Back in the 1960s, the Indonesian government was overthrown by the military, and the country descended into vicious turmoil. Unable to cover the entire nation in tyranny themselves, the military outsourced its violent wants to local gangsters and paramilitary groups, who went on to form death squads, allowing them to beat, rape and murder anyone they suspected of being a Communist. The Act Of Killing focuses on a select group of these former mass murderers, most of whom are now well into their 60s and 70s, who have been tasked with cinematically re-enacting their violent histories.

The documentary takes a solid hour to get up and running, flitting from place to place as we're introduced to these now mild-mannered "monsters". Exposing them not as extinct volcanoes, merely driven dormant by old-age, but still filled with the hate they possessed back in the day, and not an ounce of regret for what they've done. In fact most of them take pride in "being more cruel and savage than the Communists"; early scenes of them watching footage from their own movies fill them with shame, not for their actions, but because they don't like how they look on the screen.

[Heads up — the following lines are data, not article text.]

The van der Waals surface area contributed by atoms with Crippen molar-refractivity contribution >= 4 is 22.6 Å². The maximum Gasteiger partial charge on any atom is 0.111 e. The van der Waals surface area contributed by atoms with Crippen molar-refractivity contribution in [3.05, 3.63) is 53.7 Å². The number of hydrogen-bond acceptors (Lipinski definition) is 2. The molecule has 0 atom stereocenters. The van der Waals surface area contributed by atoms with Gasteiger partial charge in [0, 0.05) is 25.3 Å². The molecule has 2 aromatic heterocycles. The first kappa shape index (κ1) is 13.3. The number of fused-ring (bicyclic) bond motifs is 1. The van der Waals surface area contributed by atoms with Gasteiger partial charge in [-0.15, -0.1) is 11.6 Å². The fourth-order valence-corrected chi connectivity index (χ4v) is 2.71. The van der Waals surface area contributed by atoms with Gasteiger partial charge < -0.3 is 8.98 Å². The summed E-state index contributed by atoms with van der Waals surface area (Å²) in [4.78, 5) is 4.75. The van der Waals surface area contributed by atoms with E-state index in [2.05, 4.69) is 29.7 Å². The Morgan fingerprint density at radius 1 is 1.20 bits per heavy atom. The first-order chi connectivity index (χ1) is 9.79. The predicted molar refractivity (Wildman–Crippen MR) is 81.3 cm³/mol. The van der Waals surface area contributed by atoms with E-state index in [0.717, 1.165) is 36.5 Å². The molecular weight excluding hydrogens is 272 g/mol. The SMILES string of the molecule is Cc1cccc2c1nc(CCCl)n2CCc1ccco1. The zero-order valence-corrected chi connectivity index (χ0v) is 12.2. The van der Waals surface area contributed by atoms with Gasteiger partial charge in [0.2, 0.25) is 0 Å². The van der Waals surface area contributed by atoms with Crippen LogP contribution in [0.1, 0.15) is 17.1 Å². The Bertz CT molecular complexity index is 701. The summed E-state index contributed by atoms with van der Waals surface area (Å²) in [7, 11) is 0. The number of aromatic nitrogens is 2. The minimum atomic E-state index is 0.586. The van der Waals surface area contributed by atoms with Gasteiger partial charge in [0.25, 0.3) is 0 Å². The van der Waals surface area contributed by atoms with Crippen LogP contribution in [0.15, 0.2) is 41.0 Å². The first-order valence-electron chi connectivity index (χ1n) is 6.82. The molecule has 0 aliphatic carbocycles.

However, during the last hour, when they are left to direct more and more re-enactments of their own heinous war crimes, you see that demeanour begin to crumble. Even as they hide their past behind a cinematic veneer of old-school gangster movies and big musical numbers, the realisation of their actions slowly begins to dawn of them, and it begins to take a startling emotional, psychological and, in some cases, physical toll on them all.

As you may have gathered, this is one heavy movie. Even as we watch ridiculous scenes of an overweight male transvestite trying to direct a flamboyant ghost on how to act scarier, it's still painfully clear that it's all a smoke-screen; this is self-described therapy disguised as movie-making. It takes a long time to get there, but The Act Of Killing ends up as one of the most disturbing, powerful movies of the year.